Papa don’t preach! Talking money to your child with a sleight of hand

Global Citizen By Sharad Somani Jan 20, 2021

As a parent, financial prudence is one of the most important life skills you can teach to your kids. Children who understand the value of money grow up to become responsible, adaptable individuals.

Money management lessons become especially vital when your child is planning to study abroad. For many children, this will be their first independent experience. It can be an anxious time for you and your child as you will not be around to guide them. It is thus imperative that you shape their financial decision-making and approach towards money management in a way that will hold them in good stead not just now, but throughout their life.

Here are 5 ways you can teach your child the value of money:

Budgeting basics: The foundation of good money management rests on judicious budgeting. Get your child started with the basics of a budgeting exercise – how to create a monthly spending plan – and, more importantly, how to stick to it. Give them easy-to-follow rules of the thumb, such as not to spend more than 30% on food, or to save (let us say) 15% for emergencies. Help them create a budget that is pragmatic and works for them.

Prioritising expenditure: This method requires practice and diligence. Talk to them about how important it is to keep track of their expenses and not to overspend. Using budgeting apps can help them track expenses and ensure that they do not have to borrow money from friends at the end of the month. Show them ways they can save money, such as renting furniture instead of buying, or cooking meals rather than eating out frequently. It is easy to get influenced by friends and their lifestyles, especially when living away from family. Explain to them that spending without thinking is a slippery slope.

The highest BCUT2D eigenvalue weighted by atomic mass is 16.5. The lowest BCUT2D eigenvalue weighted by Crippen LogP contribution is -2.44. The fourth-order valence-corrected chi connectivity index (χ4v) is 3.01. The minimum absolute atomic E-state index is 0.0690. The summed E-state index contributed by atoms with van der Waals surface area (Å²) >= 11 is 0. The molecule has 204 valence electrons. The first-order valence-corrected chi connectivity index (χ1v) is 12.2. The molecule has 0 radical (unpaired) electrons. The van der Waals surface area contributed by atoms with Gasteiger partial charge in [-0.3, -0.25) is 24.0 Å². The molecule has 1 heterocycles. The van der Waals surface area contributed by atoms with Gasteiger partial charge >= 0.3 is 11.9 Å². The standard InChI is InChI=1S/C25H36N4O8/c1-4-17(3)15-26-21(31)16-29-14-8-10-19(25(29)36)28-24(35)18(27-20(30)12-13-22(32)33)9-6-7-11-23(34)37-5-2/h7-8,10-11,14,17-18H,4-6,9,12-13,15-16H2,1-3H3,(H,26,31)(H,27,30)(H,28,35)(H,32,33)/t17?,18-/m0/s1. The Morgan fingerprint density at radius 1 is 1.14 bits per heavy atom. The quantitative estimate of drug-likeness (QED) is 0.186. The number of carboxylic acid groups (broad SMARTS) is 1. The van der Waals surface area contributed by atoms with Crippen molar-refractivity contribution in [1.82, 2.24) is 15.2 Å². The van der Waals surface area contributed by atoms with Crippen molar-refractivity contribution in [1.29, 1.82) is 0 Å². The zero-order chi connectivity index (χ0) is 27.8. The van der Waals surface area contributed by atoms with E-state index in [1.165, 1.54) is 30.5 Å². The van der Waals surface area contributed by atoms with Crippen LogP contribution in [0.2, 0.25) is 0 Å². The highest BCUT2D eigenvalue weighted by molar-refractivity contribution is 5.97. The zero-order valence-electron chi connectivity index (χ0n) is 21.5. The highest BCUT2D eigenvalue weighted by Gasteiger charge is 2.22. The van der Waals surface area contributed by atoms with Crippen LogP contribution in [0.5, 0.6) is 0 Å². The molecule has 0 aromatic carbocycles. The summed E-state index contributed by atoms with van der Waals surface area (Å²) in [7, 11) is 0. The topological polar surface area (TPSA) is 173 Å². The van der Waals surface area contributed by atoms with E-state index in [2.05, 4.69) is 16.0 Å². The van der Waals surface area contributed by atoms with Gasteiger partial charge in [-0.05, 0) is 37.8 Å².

Earning to cover expenses: While you would be footing most of their expenses, encourage your child to take up a part-time job. They can use this money to go out with friends or take weekend trips. They can find a job on the campus itself as a teaching assistant, computer technician, or an administrative assistant. Or they can take up a part-time job at a local restaurant or supermarket. They can also consider an internship with a company that is relevant to their field of study.

Art of saving: A penny saved is a penny earned. Saving is a skill that can help your child succeed in life. Explain to them that saving small amounts regularly can quickly add up. They could talk to their banks abroad and set up an automated system (like recurring deposits) where a set amount of money is deducted from their savings account every month and deployed in a secure fixed income investment. With the interest earned and the magic of compounding, they can be a step ahead of their peers even before they start their career. They can use this corpus to fund their further studies, put down a security deposit for a rental property, buy a car, or take a holiday.

Wiring them money on a fixed schedule: This is something that you, as a parent, can do to help your child. You can support them financially from virtually any part of the world.  To do so, fix a schedule and send them money via a reliable and prompt money transfer service such as Western Union. Tell them when to expect the money – fortnightly or monthly, in a way that sits well with their recurring expenses – so that they can budget and plan accordingly. Discourage ad hoc demands of money.

As your child prepares to step out of the comfort of their homes to start living an independent life, help them build financial discipline. The sooner they adapt to and utilise money management skills, the better are their chances of flourishing and becoming financially successful.